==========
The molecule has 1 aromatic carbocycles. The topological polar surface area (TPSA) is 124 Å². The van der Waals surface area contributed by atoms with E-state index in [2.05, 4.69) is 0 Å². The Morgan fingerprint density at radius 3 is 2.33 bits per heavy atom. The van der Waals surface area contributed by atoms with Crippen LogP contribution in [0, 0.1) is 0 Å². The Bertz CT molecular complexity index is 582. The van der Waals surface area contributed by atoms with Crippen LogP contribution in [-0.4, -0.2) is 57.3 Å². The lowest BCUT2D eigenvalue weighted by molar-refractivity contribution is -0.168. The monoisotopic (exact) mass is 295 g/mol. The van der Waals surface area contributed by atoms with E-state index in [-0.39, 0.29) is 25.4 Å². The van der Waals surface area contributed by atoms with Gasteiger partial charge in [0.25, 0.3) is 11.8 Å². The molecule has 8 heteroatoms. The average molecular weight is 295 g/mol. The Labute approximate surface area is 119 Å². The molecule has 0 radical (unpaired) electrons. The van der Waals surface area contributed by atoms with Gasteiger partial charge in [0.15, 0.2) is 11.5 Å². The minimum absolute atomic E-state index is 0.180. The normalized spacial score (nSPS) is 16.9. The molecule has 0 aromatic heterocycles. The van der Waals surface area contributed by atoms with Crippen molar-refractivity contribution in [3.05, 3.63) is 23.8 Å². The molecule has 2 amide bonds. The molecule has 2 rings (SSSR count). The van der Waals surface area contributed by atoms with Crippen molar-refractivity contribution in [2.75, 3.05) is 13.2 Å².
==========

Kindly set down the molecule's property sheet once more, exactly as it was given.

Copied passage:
The molecule has 1 aromatic carbocycles. The topological polar surface area (TPSA) is 124 Å². The van der Waals surface area contributed by atoms with E-state index in [2.05, 4.69) is 0 Å². The Morgan fingerprint density at radius 3 is 2.33 bits per heavy atom. The van der Waals surface area contributed by atoms with Crippen LogP contribution in [0, 0.1) is 0 Å². The Bertz CT molecular complexity index is 582. The van der Waals surface area contributed by atoms with Crippen LogP contribution in [-0.4, -0.2) is 57.3 Å². The lowest BCUT2D eigenvalue weighted by molar-refractivity contribution is -0.168. The monoisotopic (exact) mass is 295 g/mol. The van der Waals surface area contributed by atoms with E-state index in [-0.39, 0.29) is 25.4 Å². The van der Waals surface area contributed by atoms with Gasteiger partial charge in [0.25, 0.3) is 11.8 Å². The molecule has 8 heteroatoms. The average molecular weight is 295 g/mol. The Labute approximate surface area is 119 Å². The molecule has 0 radical (unpaired) electrons. The van der Waals surface area contributed by atoms with Gasteiger partial charge in [0.15, 0.2) is 11.5 Å². The minimum absolute atomic E-state index is 0.180. The normalized spacial score (nSPS) is 16.9. The molecule has 0 aromatic heterocycles. The van der Waals surface area contributed by atoms with Crippen molar-refractivity contribution in [3.05, 3.63) is 23.8 Å². The molecule has 2 amide bonds. The molecule has 2 rings (SSSR count). The van der Waals surface area contributed by atoms with Crippen molar-refractivity contribution in [2.75, 3.05) is 13.2 Å².